(Bio)-Organic Synthesis

The (Bio)-Organic Synthesis cluster consists of 3 research groups:


Organic Synthesis

The main focus of the Organic Synthesis Research Group is the chemical synthesis and derivatisation of target compounds with non-trivial carbon connectivities, such as those found in polycyclic Natural Products.

    • The chemical synthesis part mainly involves the development of novel strategies and methods to assemble complex scaffolds, focusing on multiple bond forming steps such as cycloadditions and cascade reactions.
    • For the chemical derivatisation part, the group focuses on the development of application-oriented versatile covalent ligation reactions to generate multiple derivatives from a single synthetic intermediate.
    • As a major theme in the recent research, that encompasses both of the above general research topics, the group has started to design and target highly modular synthetic building blocks that allow a rapid exploration of Natural Product-like chemical space using simple and orthogonal functional group transformations.
    • The concepts of versatile ligation reactions and modular building blocks in organic synthesis are also explored and applied in various collaborative research projects going from macromolecular and materials science to chemical biology.

Organic and Biomimetic Chemistry

The Organic and Biomimetic Chemistry Research Group is specialized in the design and synthesis of modified peptides and nucleic acids and methods for their conjugation and labeling. More specifically, major research interests include:

    • The construction of conformationally defined peptide architectures. Scaffold decoration, cyclisation and peptide stapling are used to impose a particular conformation and stability on the parent peptides. Method development for synthesis of dipodal and tripodal peptides on solid phase. The synthesized compounds can find applications as peptide vaccins, protein mimetics, DNA-binding ligands and artificial receptors or synthetic antibodies. More specifically, the use of cholic acid based steroid derivatives has been explored for the conformational restriction and metabolic stabilization of appended peptide chains.
    • The development of new methods for crosslinking of biomacromolecules such as peptides, proteins and oligonucleotides. E.g. a very efficient furan-oxidation based crosslinking method has been developed for the site-selective labeling or introduction of covalent bonds  between two binding partners.
    • The design of novel reactive peptide and oligonucleotide based probes, including peptide nucleic acids, for applications in antisense and antigene strategies, protein and miRNA target identification and receptor pulldown.

Organic and Bio-organic Synthesis

The expertise of the Laboratory for Organic and Bioorganic Synthesis is situated in the following fields:

    • The total synthesis of complex natural products with biological activity. The research group is developing flexible synthetic routes allowing to obtain natural products as well as modified analogues such as other stereoisomers or analogues with a simplified structure.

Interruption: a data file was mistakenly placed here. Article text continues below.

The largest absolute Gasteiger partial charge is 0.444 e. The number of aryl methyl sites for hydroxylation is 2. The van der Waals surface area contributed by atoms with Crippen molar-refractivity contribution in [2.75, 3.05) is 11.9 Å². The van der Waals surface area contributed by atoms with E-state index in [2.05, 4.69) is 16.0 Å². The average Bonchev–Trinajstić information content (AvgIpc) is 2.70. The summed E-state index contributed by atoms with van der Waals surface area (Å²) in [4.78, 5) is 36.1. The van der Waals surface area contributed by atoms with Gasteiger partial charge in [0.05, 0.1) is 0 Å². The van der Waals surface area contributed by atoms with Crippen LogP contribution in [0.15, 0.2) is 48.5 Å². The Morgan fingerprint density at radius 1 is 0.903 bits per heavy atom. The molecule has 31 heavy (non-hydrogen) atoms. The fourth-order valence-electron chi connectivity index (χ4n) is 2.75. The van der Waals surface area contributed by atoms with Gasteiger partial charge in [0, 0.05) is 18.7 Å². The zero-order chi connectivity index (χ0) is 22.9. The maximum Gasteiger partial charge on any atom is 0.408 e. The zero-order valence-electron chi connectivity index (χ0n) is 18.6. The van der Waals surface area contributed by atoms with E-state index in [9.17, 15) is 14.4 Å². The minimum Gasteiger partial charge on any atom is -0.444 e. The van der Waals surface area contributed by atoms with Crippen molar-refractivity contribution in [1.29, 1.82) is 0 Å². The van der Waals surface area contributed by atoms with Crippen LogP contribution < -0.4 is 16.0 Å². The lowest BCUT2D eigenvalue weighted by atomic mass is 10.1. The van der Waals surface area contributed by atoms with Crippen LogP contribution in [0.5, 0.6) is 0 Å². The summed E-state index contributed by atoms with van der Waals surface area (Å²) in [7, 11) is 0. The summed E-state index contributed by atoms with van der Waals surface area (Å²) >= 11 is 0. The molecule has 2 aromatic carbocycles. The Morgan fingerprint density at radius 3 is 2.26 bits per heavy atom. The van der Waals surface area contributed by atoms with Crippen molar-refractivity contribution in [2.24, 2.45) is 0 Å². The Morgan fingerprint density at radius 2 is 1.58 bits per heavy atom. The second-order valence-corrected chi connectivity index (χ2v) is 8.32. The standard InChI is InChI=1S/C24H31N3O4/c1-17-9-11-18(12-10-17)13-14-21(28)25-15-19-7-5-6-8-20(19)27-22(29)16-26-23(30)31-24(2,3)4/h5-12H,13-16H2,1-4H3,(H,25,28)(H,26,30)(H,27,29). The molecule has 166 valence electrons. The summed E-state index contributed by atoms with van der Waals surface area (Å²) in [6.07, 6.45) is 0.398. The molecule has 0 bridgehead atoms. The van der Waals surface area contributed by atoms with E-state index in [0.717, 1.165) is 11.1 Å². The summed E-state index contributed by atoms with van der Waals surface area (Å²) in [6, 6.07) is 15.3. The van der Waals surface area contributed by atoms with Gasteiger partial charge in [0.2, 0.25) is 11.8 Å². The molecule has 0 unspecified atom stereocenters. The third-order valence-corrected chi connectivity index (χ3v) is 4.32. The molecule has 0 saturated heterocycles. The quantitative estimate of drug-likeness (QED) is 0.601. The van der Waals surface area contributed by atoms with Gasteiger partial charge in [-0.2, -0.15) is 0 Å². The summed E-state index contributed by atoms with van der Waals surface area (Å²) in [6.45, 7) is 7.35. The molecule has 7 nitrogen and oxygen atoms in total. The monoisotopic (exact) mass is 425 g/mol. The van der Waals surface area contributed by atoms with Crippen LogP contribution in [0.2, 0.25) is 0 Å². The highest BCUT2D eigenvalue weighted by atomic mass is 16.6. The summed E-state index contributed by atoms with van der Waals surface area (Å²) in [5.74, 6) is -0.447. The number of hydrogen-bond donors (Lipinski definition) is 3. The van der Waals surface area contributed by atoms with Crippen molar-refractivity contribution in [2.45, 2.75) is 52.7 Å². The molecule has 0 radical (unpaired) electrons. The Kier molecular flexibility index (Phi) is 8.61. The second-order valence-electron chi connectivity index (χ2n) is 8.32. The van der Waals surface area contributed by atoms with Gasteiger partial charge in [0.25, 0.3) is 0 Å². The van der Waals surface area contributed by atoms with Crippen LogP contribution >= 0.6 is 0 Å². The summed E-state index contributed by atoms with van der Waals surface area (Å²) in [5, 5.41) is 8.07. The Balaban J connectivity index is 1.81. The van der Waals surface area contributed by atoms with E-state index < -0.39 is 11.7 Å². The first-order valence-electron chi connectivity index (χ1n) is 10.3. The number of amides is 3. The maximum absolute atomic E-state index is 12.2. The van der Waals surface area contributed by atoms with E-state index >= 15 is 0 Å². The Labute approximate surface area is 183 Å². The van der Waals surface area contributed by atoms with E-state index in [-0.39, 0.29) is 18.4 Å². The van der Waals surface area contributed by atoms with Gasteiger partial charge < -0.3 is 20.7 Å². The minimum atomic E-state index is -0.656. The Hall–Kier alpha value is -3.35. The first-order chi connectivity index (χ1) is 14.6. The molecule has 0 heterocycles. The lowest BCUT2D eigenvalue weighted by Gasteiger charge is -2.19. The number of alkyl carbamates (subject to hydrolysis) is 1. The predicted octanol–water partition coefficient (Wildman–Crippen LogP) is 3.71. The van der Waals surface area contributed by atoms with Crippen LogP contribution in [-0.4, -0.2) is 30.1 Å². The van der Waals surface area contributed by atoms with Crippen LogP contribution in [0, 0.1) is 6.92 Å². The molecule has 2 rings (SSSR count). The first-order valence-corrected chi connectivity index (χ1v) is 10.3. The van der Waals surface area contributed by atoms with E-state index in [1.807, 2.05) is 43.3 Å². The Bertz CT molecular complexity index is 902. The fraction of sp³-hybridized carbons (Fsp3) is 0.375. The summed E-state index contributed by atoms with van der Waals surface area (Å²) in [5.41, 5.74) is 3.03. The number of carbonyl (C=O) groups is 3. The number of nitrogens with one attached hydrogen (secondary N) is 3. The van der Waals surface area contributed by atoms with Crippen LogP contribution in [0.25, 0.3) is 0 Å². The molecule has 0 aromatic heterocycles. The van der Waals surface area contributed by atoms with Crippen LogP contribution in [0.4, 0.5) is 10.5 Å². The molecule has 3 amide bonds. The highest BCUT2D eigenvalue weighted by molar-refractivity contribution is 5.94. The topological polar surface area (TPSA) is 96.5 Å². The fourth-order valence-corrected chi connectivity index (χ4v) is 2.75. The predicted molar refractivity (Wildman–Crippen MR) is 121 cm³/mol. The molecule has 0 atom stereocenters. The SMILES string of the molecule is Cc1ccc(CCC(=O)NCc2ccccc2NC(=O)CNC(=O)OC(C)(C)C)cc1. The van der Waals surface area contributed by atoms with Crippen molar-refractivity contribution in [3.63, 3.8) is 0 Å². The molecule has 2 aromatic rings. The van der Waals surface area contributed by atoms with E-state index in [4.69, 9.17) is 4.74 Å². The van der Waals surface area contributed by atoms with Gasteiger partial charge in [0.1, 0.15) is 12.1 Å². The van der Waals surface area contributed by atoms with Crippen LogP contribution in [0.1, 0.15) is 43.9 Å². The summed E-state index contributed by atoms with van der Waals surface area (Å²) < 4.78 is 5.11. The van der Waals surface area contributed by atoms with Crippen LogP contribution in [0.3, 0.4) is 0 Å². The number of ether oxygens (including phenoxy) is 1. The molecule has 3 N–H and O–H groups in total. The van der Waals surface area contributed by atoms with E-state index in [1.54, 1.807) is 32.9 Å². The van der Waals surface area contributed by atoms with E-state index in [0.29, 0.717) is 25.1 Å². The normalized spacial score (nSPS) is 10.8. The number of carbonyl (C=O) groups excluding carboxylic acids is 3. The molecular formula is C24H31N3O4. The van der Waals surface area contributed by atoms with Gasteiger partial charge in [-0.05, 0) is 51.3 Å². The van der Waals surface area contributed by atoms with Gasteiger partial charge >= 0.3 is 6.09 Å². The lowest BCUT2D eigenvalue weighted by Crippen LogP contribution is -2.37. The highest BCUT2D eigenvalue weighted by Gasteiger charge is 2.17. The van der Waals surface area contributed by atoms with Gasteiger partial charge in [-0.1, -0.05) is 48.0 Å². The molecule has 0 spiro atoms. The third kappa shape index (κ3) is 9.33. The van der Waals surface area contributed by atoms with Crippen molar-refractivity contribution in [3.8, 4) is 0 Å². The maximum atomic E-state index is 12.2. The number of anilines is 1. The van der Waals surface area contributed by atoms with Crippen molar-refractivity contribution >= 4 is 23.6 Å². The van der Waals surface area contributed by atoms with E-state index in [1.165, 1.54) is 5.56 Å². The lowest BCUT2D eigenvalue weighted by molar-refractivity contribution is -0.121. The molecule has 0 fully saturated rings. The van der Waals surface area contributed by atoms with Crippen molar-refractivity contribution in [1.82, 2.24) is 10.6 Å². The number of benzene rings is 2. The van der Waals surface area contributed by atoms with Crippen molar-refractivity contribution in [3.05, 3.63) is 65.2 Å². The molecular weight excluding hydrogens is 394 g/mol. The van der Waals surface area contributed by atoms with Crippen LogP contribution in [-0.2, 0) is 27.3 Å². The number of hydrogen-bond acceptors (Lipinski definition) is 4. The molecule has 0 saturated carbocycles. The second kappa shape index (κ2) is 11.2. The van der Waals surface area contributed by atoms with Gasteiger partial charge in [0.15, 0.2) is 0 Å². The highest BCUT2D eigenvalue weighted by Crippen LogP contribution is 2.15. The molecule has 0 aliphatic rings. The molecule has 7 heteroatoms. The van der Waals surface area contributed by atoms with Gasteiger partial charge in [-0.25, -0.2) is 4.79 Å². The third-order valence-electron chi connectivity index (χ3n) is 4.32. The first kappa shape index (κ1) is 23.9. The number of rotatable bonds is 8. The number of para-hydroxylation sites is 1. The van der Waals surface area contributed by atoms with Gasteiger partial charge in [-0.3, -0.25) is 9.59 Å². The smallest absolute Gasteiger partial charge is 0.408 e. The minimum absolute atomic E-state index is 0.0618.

• The design and synthesis of novel privileged scaffolds in solution and on solid phase, e.g. the development of small peptidomimetics composed of a central scaffold, which can be valorized against varying biological targets by decoration with customized side chains.
    • The design and synthesis of novel chiral ligands for asymmetric transition metal catalysis.
    • The development of non-bleaching fluorizers equipped with a linker for biological applications.
    • The group has also expertise in the application of enzymes for asymmetric synthesis
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Organic and Medicinal Chemistry (from October 2021)

Our group is interested in investigating how targeted fluorination can finetune molecular physical properties of relevance in a medicinal chemistry/drug development context, such as conformation, lipophilicity and hydrogen bonding. Essentially, it is the chemistry supporting medicinal chemistry. Our work has a strong organic synthesis and NMR component in that we synthesise molecules specifically designed to investigate certain aspects of the aforementioned properties, and use NMR for conformation, lipophilicity and hydrogen bond analysis. Our research includes:

  • The synthesis of proline (an amino acid) analogues with fluorination motifs designed to control peptide conformation, as well as the subsequent synthesis of the required small peptides;
  • The synthesis of carbohydrate derivatives with fluorination motifs designed to investigate sugar lipophilicity and sugar hydrogen bond properties;
  • The synthesis of druglike molecules containing fluorination motifs to investigate lipophilicity properties. 

We collaborate with a number of groups for (IR-based) hydrogen bond measurements, and for bioactivity measurements.